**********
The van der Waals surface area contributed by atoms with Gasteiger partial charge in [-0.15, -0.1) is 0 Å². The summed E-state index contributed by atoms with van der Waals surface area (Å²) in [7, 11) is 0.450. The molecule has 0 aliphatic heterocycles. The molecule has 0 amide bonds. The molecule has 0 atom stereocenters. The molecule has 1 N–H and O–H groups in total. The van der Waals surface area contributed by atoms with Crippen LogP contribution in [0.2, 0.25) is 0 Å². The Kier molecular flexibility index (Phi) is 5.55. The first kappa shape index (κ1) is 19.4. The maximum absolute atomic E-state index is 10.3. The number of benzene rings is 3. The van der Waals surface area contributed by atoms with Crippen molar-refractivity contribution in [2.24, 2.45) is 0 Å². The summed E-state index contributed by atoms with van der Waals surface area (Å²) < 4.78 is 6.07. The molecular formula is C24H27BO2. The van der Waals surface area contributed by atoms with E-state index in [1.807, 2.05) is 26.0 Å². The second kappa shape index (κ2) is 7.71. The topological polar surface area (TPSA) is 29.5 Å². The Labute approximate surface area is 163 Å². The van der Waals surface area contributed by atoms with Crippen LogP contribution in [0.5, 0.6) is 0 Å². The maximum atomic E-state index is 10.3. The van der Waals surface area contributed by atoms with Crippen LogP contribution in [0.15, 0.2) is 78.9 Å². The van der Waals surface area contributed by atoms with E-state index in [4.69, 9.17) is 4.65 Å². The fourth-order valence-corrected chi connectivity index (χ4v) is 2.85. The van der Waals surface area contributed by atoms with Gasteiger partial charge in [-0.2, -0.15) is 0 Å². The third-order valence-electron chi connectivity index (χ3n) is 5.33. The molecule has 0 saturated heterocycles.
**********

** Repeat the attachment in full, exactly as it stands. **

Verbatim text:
The van der Waals surface area contributed by atoms with Gasteiger partial charge in [-0.15, -0.1) is 0 Å². The summed E-state index contributed by atoms with van der Waals surface area (Å²) in [7, 11) is 0.450. The molecule has 0 aliphatic heterocycles. The molecule has 0 amide bonds. The molecule has 0 atom stereocenters. The molecule has 1 N–H and O–H groups in total. The van der Waals surface area contributed by atoms with Crippen LogP contribution in [0.2, 0.25) is 0 Å². The Kier molecular flexibility index (Phi) is 5.55. The first kappa shape index (κ1) is 19.4. The maximum absolute atomic E-state index is 10.3. The number of benzene rings is 3. The van der Waals surface area contributed by atoms with Crippen molar-refractivity contribution in [2.24, 2.45) is 0 Å². The summed E-state index contributed by atoms with van der Waals surface area (Å²) < 4.78 is 6.07. The molecular formula is C24H27BO2. The van der Waals surface area contributed by atoms with E-state index in [1.807, 2.05) is 26.0 Å². The second kappa shape index (κ2) is 7.71. The topological polar surface area (TPSA) is 29.5 Å². The Labute approximate surface area is 163 Å². The van der Waals surface area contributed by atoms with Crippen LogP contribution in [0.5, 0.6) is 0 Å². The maximum atomic E-state index is 10.3. The van der Waals surface area contributed by atoms with Crippen LogP contribution in [0.15, 0.2) is 78.9 Å². The van der Waals surface area contributed by atoms with E-state index in [4.69, 9.17) is 4.65 Å². The fourth-order valence-corrected chi connectivity index (χ4v) is 2.85. The van der Waals surface area contributed by atoms with Gasteiger partial charge in [-0.2, -0.15) is 0 Å². The third-order valence-electron chi connectivity index (χ3n) is 5.33. The molecule has 0 saturated heterocycles.